Amazon has yet to let the state know how many of the company’s workers have been infected by or died from COVID-19, despite subpoenas filed months ago, California Attorney General Xavier Becerra said in a petition to the Sacramento County Superior Court on Monday.
The company also has not provided information about how it’s trying to prevent the spread of the coronavirus, including with regard to sick leave policies and cleaning procedures, Becerra said. He is asking the court to order Amazon to comply with the state’s subpoenas and provide that information.
The petition comes months into the state’s investigation into Amazon’s workplace safety practices. It also comes two months after Cal-OSHA levied $1,870 in fines on two Amazon warehouses in Southern California for failing to provide sufficient safety training for employees. The company is appealing those fines.
“Amazon has made billions during this pandemic relying on the labor of essential workers. Their workers get the job done while putting themselves at risk,” Becerra said in his office’s press release announcing the petition. “It’s critical to know if these workers are receiving the protections on the job that they are entitled to under the law.”
In a statement, Amazon said it’s been working cooperatively with the Attorney General’s office.
“The bottom line is that we’re a leader in providing COVID-19 safety measures for our employees — we’ve invested billions of dollars in equipment and technology, including building on-site testing for employees and providing personal protective equipment. We encourage anyone to compare our speed and actions in this area to any other major employer,” the company said in its statement.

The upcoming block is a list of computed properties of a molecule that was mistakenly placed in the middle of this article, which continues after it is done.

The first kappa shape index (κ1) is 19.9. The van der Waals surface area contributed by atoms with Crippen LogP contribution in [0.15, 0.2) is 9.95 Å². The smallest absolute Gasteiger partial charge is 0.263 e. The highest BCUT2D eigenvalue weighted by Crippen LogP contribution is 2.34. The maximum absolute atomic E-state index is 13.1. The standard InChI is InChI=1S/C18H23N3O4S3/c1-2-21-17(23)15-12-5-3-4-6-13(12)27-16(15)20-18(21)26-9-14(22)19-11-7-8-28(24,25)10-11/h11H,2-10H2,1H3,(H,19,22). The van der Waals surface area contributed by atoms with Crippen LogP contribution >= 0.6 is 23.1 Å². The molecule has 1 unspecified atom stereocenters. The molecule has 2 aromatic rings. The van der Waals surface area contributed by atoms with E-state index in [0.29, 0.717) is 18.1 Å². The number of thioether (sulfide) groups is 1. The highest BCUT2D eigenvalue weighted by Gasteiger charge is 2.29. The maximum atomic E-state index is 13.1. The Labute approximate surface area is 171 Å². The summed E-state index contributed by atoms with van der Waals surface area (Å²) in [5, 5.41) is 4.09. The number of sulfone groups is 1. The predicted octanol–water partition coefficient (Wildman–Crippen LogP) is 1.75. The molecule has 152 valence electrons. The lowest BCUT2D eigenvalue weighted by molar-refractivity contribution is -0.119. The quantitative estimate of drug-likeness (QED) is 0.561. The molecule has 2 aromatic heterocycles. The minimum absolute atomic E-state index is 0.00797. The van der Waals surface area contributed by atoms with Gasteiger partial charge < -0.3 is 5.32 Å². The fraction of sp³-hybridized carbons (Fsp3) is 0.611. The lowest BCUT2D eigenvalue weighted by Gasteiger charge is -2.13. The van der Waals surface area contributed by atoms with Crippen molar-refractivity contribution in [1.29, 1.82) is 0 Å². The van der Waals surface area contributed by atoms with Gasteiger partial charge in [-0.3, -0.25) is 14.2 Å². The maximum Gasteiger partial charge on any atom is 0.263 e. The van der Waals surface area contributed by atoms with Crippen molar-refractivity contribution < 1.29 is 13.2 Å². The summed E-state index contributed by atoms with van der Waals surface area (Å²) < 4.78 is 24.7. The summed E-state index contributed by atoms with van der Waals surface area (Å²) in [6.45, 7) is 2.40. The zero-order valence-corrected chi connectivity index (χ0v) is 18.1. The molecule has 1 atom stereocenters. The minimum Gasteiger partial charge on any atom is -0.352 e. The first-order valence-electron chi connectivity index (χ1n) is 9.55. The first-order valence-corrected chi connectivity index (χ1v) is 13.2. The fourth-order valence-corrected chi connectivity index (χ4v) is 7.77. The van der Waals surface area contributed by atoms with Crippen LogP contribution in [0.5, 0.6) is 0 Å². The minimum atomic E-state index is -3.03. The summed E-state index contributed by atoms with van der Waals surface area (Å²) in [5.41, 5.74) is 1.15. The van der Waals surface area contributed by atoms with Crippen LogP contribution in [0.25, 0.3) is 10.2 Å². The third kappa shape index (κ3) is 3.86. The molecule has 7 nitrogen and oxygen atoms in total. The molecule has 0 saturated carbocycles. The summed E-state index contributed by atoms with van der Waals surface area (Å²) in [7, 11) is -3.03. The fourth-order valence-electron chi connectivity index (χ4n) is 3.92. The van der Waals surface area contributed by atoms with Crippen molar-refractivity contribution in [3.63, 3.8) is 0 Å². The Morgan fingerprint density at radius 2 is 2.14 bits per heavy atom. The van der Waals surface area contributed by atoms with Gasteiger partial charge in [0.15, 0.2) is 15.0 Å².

Although the company has said its employees test positive for COVID-19 at a lower rate than the general population, Amazon has been under fire from its workers and advocates, who say the company’s data is misleading. The company’s communication about workplace exposures has also been confusing, some workers told The Fresno Bee last week.
“It’s not something we knew about, but it’s not surprising given how Amazon has responded generally to this issue,” Sheheryar Kaoosji, the executive director at the Warehouse Worker Resource Center, said of the subpoena. “Just because you’re the second biggest company in the country … doesn’t mean the law doesn’t apply to you.”
Kaoosji, who works with employees in Amazon’s Southern California warehouses, said the company is focusing on getting work done at the expense of workers’ health and safety. It may take days for the company to respond to workers’ request to take paid time off, for instance, he said.
“A delay of day or two can mean an expansion of an outbreak,” he said.
In the petition, Becerra said he sent a letter to Amazon in May, demanding information on the company’s COVID-19 case counts and prevention protocols. While he can’t give any specifics, his office received information that “merits looking into” about Amazon’s protocols and practices, Becerra said in a press conference.
After Amazon gave an inadequate and incomplete response, the state filed a subpoena on Aug. 19, Becerra said.
In October, Becerra’s office narrowed its subpoena to ask for case and death counts for only seven facilities, including workplaces in Fresno, Tracy and Stockton. But the company still has yet to comply with the subpoena, Becerra said.
Becerra said Amazon’s failure to obey the subpoena has prevented the state from further investigating the company’s procedures and their compliance with the state’s new COVID-19 workplace rules.
“We don’t have the time to drag our feet,” Becerra said. “If Amazon can deliver in next day an 85-inch TV, it should be able to deliver to the Department of Justice the information we requested four months ago.”
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